Before I get started on the topic in the title, I want to  say THANK YOU for your responses to last week’s survey.  You’ve given Leah and me so many helpful insights. I’ll be sharing some of them in the weeks ahead, but today I want to discuss one issue at the top of my mind when I posted the survey: whether to keep publishing Curve Cam posts.

I expected a giant backlash against them, but you surprised me. Twenty-two of you (out of 64 responses)  included Curve Cam in the five topics you most enjoy, while 18 of you (out of 50 responses) included Curve Cam in the five topics you wouldn’t miss. On the other hand, seven topics got more “most enjoy” votes than Curve Cam, and NO topics got more “wouldn’t miss” votes than Curve Cam.

Even before the results came in, a comment from ContraryKiwi last week had me reflecting on the purpose of the Curve Cams:  “I suppose I don’t really understand the point. Is it ‘don’t make the same mistake as this woman’? Is it ‘see how common poorly fitting bras/clothing is’? I don’t know.”

Back in 2010, I stated that my reason for posting Curve Cam pics was “to present you with fashion examples from the woman on the street“.  I still like this goal. Like many of you who notice the fit of a woman’s bra wherever you go, I now notice the fit of her bra plus what she’s wearing over it. All. The. Time.  Living in New York City, I see good and bad examples of how to dress big boobs every time I step onto the subway. For instance, simply traveling to a doctor’s appointment in Manhattan early last Wednesday morning, I kept seeing things that I wanted to share with you! And then I’d think, “But wait! I may not be posting Curve Cam pics anymore.” That’s when I realized what a habit it’s become.

Another reason I began the Curve Cam posts was to highlight the big bust challenges that we all share–such as a too-small triangle top. It’s a way to say, “See? You’re not alone.” Of course now there’s a much better forum for that in Busty Girl Comics.

Unfortunately, I have to confess a third reason for the Curve Cam posts: entertainment. Some what-not-to-wear examples are so extreme as to be caricatures, such as the too-small triangle top that I link to above, or the neon pink bra under the too tight and too high-necked sheer white top that I posted on the 4th of July.  Although ostensibly “educational” or “we’re all in the same boat”, the subtext is actually “None of us would be caught wearing that, would we, ladies?” For posts like these, I agree with these comments from the survey:

1.  I actually don’t care for curve cam because it seems to veer a little close to mean for me. If it were just pictures of “dos” I would like it a lot better. I would like more emphasis on the positive and less on the negative.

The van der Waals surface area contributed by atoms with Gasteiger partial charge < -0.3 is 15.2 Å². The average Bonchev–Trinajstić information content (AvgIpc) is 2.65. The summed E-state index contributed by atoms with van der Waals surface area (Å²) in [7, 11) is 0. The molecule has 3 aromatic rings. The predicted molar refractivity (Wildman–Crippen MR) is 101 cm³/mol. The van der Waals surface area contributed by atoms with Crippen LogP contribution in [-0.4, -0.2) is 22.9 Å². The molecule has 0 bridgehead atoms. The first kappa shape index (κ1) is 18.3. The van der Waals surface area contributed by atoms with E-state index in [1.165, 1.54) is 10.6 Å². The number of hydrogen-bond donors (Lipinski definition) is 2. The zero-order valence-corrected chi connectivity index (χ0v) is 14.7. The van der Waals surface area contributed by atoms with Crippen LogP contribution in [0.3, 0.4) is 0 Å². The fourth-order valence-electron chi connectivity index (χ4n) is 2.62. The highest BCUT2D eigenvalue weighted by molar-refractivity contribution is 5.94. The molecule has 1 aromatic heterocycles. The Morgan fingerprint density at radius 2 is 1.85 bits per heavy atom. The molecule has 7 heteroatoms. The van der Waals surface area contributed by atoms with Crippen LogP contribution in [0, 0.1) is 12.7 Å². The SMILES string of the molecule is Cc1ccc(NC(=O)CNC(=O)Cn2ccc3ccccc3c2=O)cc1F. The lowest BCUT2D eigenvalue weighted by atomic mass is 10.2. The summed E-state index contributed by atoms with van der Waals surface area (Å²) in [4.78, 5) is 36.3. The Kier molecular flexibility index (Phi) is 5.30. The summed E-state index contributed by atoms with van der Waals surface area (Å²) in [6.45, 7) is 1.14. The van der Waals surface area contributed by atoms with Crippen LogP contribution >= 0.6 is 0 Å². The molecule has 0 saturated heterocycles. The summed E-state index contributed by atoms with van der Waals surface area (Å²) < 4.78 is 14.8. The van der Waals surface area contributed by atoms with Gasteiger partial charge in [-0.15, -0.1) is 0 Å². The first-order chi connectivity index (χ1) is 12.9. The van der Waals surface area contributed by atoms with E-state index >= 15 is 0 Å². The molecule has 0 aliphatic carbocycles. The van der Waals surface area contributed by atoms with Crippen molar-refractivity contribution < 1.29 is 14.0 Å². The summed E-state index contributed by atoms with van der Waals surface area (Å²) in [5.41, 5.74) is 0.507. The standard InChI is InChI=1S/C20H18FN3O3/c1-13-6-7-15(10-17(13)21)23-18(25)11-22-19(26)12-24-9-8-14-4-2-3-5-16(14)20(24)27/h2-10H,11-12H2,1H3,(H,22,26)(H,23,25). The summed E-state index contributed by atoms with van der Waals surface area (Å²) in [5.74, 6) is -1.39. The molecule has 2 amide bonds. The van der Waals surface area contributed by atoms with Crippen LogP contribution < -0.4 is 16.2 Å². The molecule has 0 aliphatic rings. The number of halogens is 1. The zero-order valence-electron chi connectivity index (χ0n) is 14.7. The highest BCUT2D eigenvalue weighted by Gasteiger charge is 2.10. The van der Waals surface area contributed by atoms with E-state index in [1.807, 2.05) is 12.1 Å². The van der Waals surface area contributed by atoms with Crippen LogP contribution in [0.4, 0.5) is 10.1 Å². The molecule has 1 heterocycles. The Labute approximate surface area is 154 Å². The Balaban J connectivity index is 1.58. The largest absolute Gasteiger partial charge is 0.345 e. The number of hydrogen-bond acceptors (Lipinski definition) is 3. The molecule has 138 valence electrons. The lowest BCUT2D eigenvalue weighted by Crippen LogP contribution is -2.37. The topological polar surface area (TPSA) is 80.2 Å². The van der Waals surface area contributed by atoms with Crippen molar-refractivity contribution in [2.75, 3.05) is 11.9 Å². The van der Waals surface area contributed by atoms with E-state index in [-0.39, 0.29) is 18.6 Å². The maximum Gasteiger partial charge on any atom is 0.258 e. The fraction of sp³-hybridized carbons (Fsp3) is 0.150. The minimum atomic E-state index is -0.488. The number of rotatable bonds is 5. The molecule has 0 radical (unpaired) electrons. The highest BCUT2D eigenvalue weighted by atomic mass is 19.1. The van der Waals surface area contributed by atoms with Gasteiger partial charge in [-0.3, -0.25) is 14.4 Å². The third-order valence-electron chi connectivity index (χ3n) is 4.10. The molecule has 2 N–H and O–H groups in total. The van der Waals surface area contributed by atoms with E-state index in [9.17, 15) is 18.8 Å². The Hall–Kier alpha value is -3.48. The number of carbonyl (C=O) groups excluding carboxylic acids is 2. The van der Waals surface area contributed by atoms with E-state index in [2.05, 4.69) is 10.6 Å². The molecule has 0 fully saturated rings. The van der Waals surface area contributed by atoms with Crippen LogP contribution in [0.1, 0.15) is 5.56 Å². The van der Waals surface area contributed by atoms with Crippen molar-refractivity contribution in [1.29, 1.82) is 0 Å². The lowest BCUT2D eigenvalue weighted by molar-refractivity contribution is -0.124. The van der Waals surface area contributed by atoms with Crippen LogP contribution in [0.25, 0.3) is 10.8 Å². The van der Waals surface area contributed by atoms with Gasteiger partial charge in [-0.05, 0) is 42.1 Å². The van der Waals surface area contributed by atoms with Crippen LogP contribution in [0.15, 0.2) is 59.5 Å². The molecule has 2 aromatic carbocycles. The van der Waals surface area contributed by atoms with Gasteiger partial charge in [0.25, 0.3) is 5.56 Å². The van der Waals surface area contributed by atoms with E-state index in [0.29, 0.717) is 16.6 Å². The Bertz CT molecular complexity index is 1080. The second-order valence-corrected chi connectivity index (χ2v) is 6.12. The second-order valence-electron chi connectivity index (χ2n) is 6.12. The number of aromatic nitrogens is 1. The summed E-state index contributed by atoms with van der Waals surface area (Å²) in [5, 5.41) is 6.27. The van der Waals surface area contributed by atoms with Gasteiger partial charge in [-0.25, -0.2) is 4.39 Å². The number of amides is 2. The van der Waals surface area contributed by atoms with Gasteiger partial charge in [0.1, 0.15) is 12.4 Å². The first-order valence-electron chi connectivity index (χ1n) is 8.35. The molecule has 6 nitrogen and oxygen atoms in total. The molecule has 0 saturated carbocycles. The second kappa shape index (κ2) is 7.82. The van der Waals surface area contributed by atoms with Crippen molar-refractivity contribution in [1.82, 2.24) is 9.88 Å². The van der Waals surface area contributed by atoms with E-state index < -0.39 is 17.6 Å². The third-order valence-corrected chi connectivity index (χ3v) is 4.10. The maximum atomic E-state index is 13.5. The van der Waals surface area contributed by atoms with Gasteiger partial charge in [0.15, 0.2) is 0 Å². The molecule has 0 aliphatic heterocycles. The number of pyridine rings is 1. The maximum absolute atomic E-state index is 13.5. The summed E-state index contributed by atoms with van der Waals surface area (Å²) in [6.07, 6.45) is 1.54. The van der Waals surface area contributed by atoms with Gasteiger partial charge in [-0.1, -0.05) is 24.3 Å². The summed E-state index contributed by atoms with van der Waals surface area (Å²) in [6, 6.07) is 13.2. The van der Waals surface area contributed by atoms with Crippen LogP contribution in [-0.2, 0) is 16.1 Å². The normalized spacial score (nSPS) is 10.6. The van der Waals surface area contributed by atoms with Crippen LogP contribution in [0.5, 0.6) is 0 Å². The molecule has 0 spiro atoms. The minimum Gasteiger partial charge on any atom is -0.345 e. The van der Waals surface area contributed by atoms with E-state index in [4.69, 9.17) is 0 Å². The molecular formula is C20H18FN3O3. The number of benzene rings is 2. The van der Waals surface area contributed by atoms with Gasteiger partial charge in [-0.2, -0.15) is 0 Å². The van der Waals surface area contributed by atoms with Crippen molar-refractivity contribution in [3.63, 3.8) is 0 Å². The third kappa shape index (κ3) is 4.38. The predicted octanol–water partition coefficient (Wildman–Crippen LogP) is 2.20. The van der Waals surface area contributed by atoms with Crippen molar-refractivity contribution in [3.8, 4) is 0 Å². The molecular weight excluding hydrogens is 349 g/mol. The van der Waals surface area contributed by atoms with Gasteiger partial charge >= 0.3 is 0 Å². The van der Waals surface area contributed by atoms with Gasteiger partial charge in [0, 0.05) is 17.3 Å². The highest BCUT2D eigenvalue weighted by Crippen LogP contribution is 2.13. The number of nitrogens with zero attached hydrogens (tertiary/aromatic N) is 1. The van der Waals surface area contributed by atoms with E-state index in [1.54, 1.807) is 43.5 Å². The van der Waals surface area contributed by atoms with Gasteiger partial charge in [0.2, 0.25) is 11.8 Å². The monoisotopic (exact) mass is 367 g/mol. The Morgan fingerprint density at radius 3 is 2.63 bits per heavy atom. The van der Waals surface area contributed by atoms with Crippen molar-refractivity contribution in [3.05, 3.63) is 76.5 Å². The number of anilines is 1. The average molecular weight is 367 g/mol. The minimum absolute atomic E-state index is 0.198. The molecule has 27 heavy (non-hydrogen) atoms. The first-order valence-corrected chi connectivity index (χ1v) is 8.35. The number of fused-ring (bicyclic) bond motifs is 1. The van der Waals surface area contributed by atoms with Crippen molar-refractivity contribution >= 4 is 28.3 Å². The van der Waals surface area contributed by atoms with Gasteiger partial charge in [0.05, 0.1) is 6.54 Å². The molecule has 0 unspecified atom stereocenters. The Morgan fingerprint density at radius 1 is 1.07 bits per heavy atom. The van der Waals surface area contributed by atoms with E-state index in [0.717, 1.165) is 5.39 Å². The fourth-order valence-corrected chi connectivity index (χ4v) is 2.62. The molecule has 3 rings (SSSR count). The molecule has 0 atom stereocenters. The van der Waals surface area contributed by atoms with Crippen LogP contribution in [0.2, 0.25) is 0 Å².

2.  I feel that the curve cam is really invasive and a bit rude. I would be upset to see my picture up in this segment and I feel that women are hard enough on each other as is. While I can see that you try to be as tactful as possible, I think there is an undertone of judgement and disapproval at the way these women dress which it is not our place to judge.

3.  I find the Curve Cam posts snarky and judgmental, and I generally dislike internet commentary on the personal appearance of people who haven’t consented to have their photograph taken and published on the internet – even if their face is obscured.

Points about being mean, judging and snarky taken. And thank you for making them so graciously. Hourglassy readers have always been thoughtful, considerate and accepting in their comments, so I’m pretty chagrined to be the one found promoting snark here!

Regarding surreptitious photographs, however, I’m 85% persuaded to stop posting them. I’ve been wondering how I would feel if I discovered a picture of myself used as an example on someone else’s blog post, and I have to admit that I would prefer to be given the opportunity to consent.  I like the approach of the Underground New York Public Library blogger, as described in a recent Wall Street Journal article:

On her website, she writes that taking photographs of people without their permission is “not wrong” legally. Ben-Haim also says that she never hides her camera, answers questions from those who notice what she’s doing and discards photos if she thinks the subject would find the result unflattering.

If only I blogged about people reading books on the subway! Do I hide my camera? Yes. Do I answer questions from others who notice what I’m doing? No (so far I’ve only received a few quizzical looks). And of course you’ve seen photos I’ve taken that a subject would find unflattering.  Here’s the problem: even for a “this looks great” photo, how likely is  a woman to consent to a photo by a stranger who says it’s for a blog about having big boobs?

I’m ready to put Curve Cam on the shelf for now, although I may resurrect it as a positive-only column sometime. I will also limit my use of stealth photographs for now. However, I’ll likely keep taking them on the chance that they may someday illustrate a point I want to make. If I use them to illustrate a point, I’ll be careful to scrutinize my motives and to be sensitive in how I present them.

Last January’s “bikini post” demonstrates the complexity surrounding the use of this tool. Astrid, an H+ blogger whose opinion I highly respect, mentioned at the time that “. . . the candid camera leaves me a bit uneasy. I for one would feel mortified if I was one of the women featured and found my picture on the Internet as an example of a ‘not so perfect body’.” While I agreed with her, I wanted to share the imagery that caused me to be more accepting of my own “not so perfect body”, and this survey comment from another Hourglassy reader makes me glad that I did:  “[Y]our post on ‘real bikini bodies’ inspired me to get one! Seriously, it pretty much single-handedly jump-started that aspect of my body confidence.”